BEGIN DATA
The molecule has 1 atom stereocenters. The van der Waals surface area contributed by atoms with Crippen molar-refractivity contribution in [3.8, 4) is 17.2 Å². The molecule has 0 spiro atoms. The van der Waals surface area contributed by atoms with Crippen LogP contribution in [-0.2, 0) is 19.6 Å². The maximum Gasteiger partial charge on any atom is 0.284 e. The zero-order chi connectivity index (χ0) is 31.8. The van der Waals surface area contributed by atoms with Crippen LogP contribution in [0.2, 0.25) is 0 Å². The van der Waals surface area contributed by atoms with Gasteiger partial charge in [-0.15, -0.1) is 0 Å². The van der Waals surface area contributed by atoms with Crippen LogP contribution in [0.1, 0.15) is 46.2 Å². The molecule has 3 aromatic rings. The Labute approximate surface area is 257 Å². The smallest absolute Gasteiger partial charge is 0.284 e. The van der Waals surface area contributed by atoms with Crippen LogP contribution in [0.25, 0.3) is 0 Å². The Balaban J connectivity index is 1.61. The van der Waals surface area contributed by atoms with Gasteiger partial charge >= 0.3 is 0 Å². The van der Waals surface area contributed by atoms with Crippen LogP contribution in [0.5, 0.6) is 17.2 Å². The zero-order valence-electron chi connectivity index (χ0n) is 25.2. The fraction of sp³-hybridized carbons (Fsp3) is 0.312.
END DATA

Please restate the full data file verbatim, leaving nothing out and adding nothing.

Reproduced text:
The molecule has 1 atom stereocenters. The van der Waals surface area contributed by atoms with Crippen molar-refractivity contribution in [3.8, 4) is 17.2 Å². The molecule has 0 spiro atoms. The van der Waals surface area contributed by atoms with Crippen LogP contribution in [-0.2, 0) is 19.6 Å². The maximum Gasteiger partial charge on any atom is 0.284 e. The zero-order chi connectivity index (χ0) is 31.8. The van der Waals surface area contributed by atoms with Crippen LogP contribution in [0.2, 0.25) is 0 Å². The van der Waals surface area contributed by atoms with Gasteiger partial charge in [-0.15, -0.1) is 0 Å². The van der Waals surface area contributed by atoms with Crippen LogP contribution in [0.1, 0.15) is 46.2 Å². The molecule has 3 aromatic rings. The Labute approximate surface area is 257 Å². The smallest absolute Gasteiger partial charge is 0.284 e. The van der Waals surface area contributed by atoms with Crippen LogP contribution in [0.25, 0.3) is 0 Å². The Balaban J connectivity index is 1.61. The van der Waals surface area contributed by atoms with Gasteiger partial charge >= 0.3 is 0 Å². The van der Waals surface area contributed by atoms with Crippen LogP contribution in [0.5, 0.6) is 17.2 Å². The zero-order valence-electron chi connectivity index (χ0n) is 25.2. The fraction of sp³-hybridized carbons (Fsp3) is 0.312.